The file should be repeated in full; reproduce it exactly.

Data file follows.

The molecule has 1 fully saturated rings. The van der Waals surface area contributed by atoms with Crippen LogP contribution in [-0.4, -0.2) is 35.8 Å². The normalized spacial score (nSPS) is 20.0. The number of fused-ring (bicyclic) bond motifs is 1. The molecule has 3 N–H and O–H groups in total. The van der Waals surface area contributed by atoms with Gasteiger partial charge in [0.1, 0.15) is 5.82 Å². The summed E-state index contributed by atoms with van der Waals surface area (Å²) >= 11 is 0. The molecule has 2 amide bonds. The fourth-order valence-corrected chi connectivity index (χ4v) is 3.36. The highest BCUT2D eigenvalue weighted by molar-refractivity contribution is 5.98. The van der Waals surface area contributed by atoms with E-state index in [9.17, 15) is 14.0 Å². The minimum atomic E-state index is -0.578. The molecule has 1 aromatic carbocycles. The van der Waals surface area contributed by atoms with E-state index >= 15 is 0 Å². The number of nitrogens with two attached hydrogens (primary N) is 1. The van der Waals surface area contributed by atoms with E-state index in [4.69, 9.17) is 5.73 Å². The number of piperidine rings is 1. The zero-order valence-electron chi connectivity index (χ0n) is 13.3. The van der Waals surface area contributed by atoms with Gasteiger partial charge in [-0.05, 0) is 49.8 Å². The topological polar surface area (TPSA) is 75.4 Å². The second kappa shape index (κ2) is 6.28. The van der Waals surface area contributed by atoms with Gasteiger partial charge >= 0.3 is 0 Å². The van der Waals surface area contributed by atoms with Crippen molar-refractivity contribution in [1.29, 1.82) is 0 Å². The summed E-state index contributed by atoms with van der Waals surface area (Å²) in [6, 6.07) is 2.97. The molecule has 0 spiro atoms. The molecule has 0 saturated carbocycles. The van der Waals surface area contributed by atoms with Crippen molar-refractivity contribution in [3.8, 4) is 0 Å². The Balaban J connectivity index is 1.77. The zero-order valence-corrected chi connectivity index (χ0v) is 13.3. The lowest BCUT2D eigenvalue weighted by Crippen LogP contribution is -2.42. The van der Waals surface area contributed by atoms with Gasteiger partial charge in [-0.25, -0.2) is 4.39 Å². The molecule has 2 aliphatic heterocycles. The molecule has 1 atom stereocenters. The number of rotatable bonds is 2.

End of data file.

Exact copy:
The molecule has 1 fully saturated rings. The van der Waals surface area contributed by atoms with Crippen LogP contribution in [-0.4, -0.2) is 35.8 Å². The normalized spacial score (nSPS) is 20.0. The number of fused-ring (bicyclic) bond motifs is 1. The molecule has 3 N–H and O–H groups in total. The van der Waals surface area contributed by atoms with Gasteiger partial charge in [0.1, 0.15) is 5.82 Å². The summed E-state index contributed by atoms with van der Waals surface area (Å²) >= 11 is 0. The molecule has 2 amide bonds. The fourth-order valence-corrected chi connectivity index (χ4v) is 3.36. The highest BCUT2D eigenvalue weighted by molar-refractivity contribution is 5.98. The van der Waals surface area contributed by atoms with E-state index in [9.17, 15) is 14.0 Å². The minimum atomic E-state index is -0.578. The molecule has 1 aromatic carbocycles. The van der Waals surface area contributed by atoms with E-state index >= 15 is 0 Å². The number of nitrogens with two attached hydrogens (primary N) is 1. The van der Waals surface area contributed by atoms with E-state index in [4.69, 9.17) is 5.73 Å². The number of piperidine rings is 1. The zero-order valence-electron chi connectivity index (χ0n) is 13.3. The van der Waals surface area contributed by atoms with Gasteiger partial charge in [-0.05, 0) is 49.8 Å². The topological polar surface area (TPSA) is 75.4 Å². The second kappa shape index (κ2) is 6.28. The van der Waals surface area contributed by atoms with Gasteiger partial charge >= 0.3 is 0 Å². The van der Waals surface area contributed by atoms with Crippen molar-refractivity contribution in [1.29, 1.82) is 0 Å². The summed E-state index contributed by atoms with van der Waals surface area (Å²) in [6, 6.07) is 2.97. The molecule has 0 spiro atoms. The molecule has 0 saturated carbocycles. The van der Waals surface area contributed by atoms with Crippen molar-refractivity contribution in [3.8, 4) is 0 Å². The Balaban J connectivity index is 1.77. The zero-order valence-corrected chi connectivity index (χ0v) is 13.3. The lowest BCUT2D eigenvalue weighted by Crippen LogP contribution is -2.42. The van der Waals surface area contributed by atoms with Gasteiger partial charge in [-0.25, -0.2) is 4.39 Å². The molecule has 2 aliphatic heterocycles. The molecule has 1 atom stereocenters. The number of rotatable bonds is 2.